Europe - Council adopts EU directive on adequate minimum wages
The Council of the EU gave its final green light to a directive that will promote the adequacy of statutory minimum wages and thus help to achieve decent working and living conditions for employees in Europe. The directive establishes procedures for the adequacy of statutory minimum wages, promotes collective bargaining on wage setting and enhances the effective access to minimum wage protection for those workers who are entitled to a minimum wage under national law. In order to increase collective bargaining coverage, the Directive obliges Member States with a coverage of less than 80 per cent to take measures to increase it. This includes national action plans that contain a clear timetable and concrete measures to gradually increase bargaining coverage.
Croatia - Agreement on pay rise for public and state services
Nine of the eleven unions participating in the collective bargaining in public and civil services have signed addenda to the collective agreements according to which the base salary will increase by 6% in October and another 2% in April 2023. In addition, the Christmas bonus and holiday allowance were increased to HRK 1,750 (€232), as well as a gift for children that will amount to €100. Among the two unions that rejected the Government's offer and the signing of the supplement is the Preporod Union, which asked for the opinion of its members, of which 65% rejected it.
Estonia - Healthcare sector wages rose by up to 10%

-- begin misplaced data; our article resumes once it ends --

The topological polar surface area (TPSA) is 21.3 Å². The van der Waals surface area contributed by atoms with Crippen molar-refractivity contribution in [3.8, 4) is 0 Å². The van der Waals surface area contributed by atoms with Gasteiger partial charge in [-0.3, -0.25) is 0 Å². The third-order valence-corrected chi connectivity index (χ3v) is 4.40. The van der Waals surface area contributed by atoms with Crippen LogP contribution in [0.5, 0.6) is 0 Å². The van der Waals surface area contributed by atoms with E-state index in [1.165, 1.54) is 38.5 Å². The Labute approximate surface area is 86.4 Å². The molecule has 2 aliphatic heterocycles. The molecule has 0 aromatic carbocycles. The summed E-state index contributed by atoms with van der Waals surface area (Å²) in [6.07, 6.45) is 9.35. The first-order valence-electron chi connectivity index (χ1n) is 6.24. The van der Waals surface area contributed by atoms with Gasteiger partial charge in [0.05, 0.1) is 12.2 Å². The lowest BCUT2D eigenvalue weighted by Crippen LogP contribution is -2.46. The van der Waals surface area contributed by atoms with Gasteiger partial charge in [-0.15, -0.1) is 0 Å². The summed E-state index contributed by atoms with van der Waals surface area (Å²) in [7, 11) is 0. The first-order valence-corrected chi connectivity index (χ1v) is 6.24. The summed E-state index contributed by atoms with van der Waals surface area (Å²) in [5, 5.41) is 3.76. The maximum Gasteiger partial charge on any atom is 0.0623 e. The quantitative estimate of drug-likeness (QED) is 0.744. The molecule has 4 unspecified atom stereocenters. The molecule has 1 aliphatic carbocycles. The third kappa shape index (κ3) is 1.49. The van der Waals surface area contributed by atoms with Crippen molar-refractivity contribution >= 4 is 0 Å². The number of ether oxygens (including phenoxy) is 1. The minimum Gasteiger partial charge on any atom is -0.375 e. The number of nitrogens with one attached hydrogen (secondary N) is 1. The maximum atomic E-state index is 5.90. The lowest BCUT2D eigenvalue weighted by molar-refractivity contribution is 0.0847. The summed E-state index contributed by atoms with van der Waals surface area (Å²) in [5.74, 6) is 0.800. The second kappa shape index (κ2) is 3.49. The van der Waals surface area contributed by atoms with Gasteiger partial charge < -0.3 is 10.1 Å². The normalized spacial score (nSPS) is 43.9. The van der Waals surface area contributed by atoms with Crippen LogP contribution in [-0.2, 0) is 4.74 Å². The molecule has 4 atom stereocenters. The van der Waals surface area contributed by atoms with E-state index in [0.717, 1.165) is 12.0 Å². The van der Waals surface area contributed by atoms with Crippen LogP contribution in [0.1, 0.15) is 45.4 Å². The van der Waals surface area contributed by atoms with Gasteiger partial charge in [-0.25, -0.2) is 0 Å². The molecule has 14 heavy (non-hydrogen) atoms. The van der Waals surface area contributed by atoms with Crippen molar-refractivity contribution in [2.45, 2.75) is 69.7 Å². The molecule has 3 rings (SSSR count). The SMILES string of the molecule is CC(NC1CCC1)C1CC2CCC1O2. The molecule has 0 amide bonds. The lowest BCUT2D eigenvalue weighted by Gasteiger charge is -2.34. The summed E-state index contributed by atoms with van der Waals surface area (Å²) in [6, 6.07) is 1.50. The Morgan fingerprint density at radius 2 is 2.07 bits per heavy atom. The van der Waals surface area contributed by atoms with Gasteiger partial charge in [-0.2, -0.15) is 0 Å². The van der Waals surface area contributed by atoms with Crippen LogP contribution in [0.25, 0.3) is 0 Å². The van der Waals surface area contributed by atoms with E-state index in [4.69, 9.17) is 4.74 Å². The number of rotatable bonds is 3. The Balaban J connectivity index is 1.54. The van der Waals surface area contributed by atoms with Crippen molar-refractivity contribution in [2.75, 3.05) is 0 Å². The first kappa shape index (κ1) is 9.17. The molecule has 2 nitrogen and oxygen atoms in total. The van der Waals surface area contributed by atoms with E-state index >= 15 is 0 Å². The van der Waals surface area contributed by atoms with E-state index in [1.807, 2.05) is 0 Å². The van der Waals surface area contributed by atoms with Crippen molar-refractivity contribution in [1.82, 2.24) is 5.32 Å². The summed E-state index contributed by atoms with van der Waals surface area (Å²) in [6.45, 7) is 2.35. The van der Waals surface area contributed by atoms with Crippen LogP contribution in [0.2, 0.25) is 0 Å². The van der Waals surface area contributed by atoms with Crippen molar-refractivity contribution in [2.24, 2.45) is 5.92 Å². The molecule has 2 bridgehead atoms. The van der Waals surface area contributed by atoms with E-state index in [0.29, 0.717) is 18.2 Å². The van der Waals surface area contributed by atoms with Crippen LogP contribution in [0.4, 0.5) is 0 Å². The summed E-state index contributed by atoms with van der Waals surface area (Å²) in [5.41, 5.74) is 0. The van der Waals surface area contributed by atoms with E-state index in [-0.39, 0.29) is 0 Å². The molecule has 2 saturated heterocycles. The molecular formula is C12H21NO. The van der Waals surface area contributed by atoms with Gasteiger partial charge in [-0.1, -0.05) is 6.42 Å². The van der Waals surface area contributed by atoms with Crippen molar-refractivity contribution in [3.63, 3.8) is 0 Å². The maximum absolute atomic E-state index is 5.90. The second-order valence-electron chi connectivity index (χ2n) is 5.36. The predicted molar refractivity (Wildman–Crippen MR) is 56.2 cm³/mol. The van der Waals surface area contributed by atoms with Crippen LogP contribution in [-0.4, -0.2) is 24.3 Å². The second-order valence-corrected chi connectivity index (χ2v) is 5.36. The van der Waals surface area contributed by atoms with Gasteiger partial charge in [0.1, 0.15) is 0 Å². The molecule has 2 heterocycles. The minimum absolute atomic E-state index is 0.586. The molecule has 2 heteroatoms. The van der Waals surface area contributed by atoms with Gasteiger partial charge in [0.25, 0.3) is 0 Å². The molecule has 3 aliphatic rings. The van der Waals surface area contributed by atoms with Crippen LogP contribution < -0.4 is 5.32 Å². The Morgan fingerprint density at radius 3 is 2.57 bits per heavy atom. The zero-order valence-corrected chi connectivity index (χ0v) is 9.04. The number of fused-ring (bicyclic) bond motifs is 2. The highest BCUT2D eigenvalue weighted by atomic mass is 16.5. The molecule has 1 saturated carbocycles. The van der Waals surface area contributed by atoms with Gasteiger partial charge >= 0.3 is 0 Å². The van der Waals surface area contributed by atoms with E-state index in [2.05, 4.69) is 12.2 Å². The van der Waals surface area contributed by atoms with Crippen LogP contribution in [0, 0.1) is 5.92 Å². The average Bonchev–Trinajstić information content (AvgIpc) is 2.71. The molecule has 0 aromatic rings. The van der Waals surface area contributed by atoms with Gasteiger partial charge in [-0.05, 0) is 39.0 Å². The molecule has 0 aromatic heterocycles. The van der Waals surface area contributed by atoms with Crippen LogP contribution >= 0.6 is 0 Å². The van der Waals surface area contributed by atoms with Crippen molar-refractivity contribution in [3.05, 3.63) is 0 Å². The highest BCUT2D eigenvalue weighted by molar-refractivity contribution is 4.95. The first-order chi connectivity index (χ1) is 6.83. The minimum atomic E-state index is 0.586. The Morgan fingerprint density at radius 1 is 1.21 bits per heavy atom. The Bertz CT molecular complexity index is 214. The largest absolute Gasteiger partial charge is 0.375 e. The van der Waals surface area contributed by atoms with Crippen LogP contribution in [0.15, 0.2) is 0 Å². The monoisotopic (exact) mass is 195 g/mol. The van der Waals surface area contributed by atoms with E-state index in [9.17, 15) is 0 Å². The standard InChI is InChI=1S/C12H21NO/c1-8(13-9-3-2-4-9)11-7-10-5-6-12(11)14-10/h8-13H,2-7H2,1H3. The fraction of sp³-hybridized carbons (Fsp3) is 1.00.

According to a recent survey healthcare workers saw an average wage increase year-on-year in all major occupational groups in the first quarter of 2022. The survey, conducted by the National Institute for Health Development (TAI), found that the median monthly salary of doctors, including all bonuses, stood at €3,681 in March 2022, for nurses and midwives the figure was €2,048 and for caregivers it was €1,346. These figures represented a growth year-on-year of between 6% and 10%, though the annual growth of the median monthly salary slowed down, especially for nurses and midwives and care workers.
Finland - Unions agree with municipal employers over nurses’ pay
Trade unions Tehy and SuPer have agreed to a settlement with municipal employers that includes pay developments over five years, COVID-19 compensation payments and other improvements to working conditions. The average salary in the health and social services sector will increase by at least 17.3% over five years, with an increase of 15.3% in the first three years. There will be a separate one-off payment of €600 for those who were involved in treating COVID-19 patients. The unions say that a practical nurse will see their salary rise from the current €2,255 to over €2,600 and that of a nurse from €2,625 to over €3,000.
Germany - Agreement on double wage hike and bonus in chemical sector
The employers of the chemical and pharmaceutical industry agreed with the trade union IG BCE on two wage hikes of 3.25%, one for the beginning of 2023 and the other a year later. The employers’ organisation BAVC said in a statement that the agreement for 580,000 employees, which runs for 20 months until June 2024, struck a balance between the need to stay competitive and workers' interests. The deal, which also includes one-off tax-free payments worth a combined €3,000, allows companies to postpone the hikes by up to three months in economic hardship. In total, special payments and regular pay increases result in a net increase of an average of 12.94%, and in the lowest pay group it is even 15.64%